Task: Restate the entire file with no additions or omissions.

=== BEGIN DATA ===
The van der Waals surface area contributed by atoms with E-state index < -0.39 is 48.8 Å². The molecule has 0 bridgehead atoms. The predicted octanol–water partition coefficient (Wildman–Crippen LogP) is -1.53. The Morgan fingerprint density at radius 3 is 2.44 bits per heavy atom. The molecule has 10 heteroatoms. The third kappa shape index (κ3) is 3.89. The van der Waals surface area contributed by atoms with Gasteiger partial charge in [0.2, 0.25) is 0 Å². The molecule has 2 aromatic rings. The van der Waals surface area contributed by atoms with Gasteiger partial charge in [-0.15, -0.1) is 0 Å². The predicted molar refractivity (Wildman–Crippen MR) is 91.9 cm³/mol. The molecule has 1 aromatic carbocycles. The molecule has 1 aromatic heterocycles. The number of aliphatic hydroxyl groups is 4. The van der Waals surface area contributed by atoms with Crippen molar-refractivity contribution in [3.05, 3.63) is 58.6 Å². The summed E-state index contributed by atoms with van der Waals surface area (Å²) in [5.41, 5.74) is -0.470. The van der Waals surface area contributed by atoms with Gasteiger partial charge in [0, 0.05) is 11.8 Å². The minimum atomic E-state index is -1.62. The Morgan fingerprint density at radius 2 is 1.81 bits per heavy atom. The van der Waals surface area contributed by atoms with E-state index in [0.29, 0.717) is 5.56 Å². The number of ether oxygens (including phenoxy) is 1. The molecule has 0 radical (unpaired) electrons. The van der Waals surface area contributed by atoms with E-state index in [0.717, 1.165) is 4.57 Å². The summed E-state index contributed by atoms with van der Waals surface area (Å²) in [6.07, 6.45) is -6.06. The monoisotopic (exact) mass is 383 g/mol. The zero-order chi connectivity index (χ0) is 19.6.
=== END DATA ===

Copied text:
The van der Waals surface area contributed by atoms with E-state index < -0.39 is 48.8 Å². The molecule has 0 bridgehead atoms. The predicted octanol–water partition coefficient (Wildman–Crippen LogP) is -1.53. The Morgan fingerprint density at radius 3 is 2.44 bits per heavy atom. The molecule has 10 heteroatoms. The third kappa shape index (κ3) is 3.89. The van der Waals surface area contributed by atoms with Gasteiger partial charge in [0.2, 0.25) is 0 Å². The molecule has 2 aromatic rings. The van der Waals surface area contributed by atoms with Gasteiger partial charge in [-0.15, -0.1) is 0 Å². The predicted molar refractivity (Wildman–Crippen MR) is 91.9 cm³/mol. The molecule has 1 aromatic carbocycles. The molecule has 1 aromatic heterocycles. The number of aliphatic hydroxyl groups is 4. The van der Waals surface area contributed by atoms with Crippen molar-refractivity contribution in [3.05, 3.63) is 58.6 Å². The summed E-state index contributed by atoms with van der Waals surface area (Å²) in [5.41, 5.74) is -0.470. The van der Waals surface area contributed by atoms with Gasteiger partial charge in [0, 0.05) is 11.8 Å². The minimum atomic E-state index is -1.62. The Morgan fingerprint density at radius 2 is 1.81 bits per heavy atom. The van der Waals surface area contributed by atoms with E-state index in [0.29, 0.717) is 5.56 Å². The number of ether oxygens (including phenoxy) is 1. The molecule has 0 radical (unpaired) electrons. The van der Waals surface area contributed by atoms with E-state index in [0.717, 1.165) is 4.57 Å². The summed E-state index contributed by atoms with van der Waals surface area (Å²) in [6.07, 6.45) is -6.06. The monoisotopic (exact) mass is 383 g/mol. The zero-order chi connectivity index (χ0) is 19.6.